… OK. Beyond that, there’s the visual and sound of a cursor navigating a screen and the beep of pushing a button that mimics an early computer but also seems a strange thing for a children’s show that doesn’t involve computers. It all made more sense once upon a time, but one wonders if such an anachronism will prove somewhat confusing to kids.

But beyond that small point and the inscrutable mystery that is Swiper’s maddening motivation (or lack thereof), Dora the Explorer has held up well over the year and spawned spinoff series including Go Diego Go and Dora and Friends: Into the City, so its relevance is continuous. And, more significantly, it keeps children enthralled by its adventures.

You’ll like it if: You can overlook some incomprehensible characterizations and sometimes-deliberate pacing to appreciate why it’s entering its second generation of young fans.

Grade: B. It’s not near the top of my list, but Arius loves it, which is more important.


[Everybody] saves Christmas

The Paw Patrol joining the lengthy list of animated characters who have saved Christmas. (Image courtesy of Nick Jr.)

One of the most popular staples of TV scriptwriting history is the Christmas episode. Most of the best shows on all of TV (by which I mean The Adventures of Pete and Pete, Doctor Who, WKRP in Cincinnati and Arrested Development) have made much of the seasonal merriment — sometimes original stories or often a take on “A Christmas Carol” or other holiday fare. But watch enough preschooler TV and you can’t help but notice a different spin.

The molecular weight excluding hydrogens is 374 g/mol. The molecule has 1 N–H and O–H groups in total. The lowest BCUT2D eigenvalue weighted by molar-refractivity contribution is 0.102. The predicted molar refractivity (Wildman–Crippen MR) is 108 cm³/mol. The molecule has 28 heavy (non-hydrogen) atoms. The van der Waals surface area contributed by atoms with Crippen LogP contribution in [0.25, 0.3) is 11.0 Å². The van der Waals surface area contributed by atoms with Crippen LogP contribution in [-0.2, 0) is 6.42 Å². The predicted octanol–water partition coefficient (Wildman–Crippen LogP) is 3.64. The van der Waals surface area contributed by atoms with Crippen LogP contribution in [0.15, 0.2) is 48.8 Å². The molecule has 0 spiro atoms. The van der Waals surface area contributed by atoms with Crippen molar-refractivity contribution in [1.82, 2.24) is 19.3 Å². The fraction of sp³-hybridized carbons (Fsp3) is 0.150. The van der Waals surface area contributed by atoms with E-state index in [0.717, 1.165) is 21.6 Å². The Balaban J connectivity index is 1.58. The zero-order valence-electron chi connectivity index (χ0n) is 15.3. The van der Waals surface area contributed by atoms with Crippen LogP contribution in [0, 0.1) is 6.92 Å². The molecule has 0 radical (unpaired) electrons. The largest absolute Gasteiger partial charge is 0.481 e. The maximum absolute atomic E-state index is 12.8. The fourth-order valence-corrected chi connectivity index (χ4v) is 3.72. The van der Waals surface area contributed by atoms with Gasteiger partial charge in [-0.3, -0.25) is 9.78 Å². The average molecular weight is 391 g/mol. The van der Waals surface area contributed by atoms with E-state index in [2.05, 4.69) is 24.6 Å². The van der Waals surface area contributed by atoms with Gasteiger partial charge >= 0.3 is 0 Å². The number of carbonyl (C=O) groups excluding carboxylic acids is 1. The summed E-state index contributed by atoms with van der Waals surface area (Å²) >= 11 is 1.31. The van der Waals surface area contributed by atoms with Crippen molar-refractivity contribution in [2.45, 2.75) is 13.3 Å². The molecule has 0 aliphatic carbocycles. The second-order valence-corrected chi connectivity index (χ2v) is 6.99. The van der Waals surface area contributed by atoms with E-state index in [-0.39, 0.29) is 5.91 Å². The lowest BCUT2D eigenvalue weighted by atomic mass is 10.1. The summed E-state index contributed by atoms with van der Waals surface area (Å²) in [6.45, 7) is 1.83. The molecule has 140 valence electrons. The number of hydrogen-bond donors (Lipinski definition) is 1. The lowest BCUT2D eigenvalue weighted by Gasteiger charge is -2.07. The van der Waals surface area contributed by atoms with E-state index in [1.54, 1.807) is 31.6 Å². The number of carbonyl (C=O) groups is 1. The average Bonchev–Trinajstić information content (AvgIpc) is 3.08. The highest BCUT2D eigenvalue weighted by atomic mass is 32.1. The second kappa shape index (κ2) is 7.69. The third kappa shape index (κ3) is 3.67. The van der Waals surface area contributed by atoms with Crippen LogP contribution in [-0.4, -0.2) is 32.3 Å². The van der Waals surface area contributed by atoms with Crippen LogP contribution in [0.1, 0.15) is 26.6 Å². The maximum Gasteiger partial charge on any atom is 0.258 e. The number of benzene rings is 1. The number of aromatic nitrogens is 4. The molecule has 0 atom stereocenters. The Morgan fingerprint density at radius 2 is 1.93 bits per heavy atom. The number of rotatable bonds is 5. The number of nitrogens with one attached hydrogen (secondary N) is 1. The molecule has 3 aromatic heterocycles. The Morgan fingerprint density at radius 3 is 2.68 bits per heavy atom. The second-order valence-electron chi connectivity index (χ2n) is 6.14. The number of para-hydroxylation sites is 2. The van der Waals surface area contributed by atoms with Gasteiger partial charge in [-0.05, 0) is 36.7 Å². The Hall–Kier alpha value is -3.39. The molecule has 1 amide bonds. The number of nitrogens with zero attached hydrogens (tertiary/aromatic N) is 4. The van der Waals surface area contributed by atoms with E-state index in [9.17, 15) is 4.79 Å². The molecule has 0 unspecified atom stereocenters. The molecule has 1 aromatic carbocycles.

Everybody, so it seems, saves Christmas on children’s shows. From the Paw Patrol to Handy Manny, Team Umizoomi to the Tickety Tock crew, Dora’s best friend Diego to Blaze and the Monster Machines, it’s hard to watch toddler TV around the holidays without seeing some animated characters saving Santa Claus in the St. Nick (sorry) of time.

Not that this is a new phenomenon. In one of the most famous contemporary Christmas stories, a reindeer who was different is bullied and ostracized before Santa gives him a chance to save him — even though the bearded icon and everybody else was kind of a jerk to Rudolph for most of the show. (The first time I watched this with Arius, I was honestly shocked to be reminded how awful some of the other characters were.) Even unlikely hits like the Rankin/Bass ‘Twas the Night Before Christmas won with a clever spin involving a mouse catching the Christmas spirit belatedly and saving the holiday. So it’s only natural that this thread continues weaving into seasonal programming.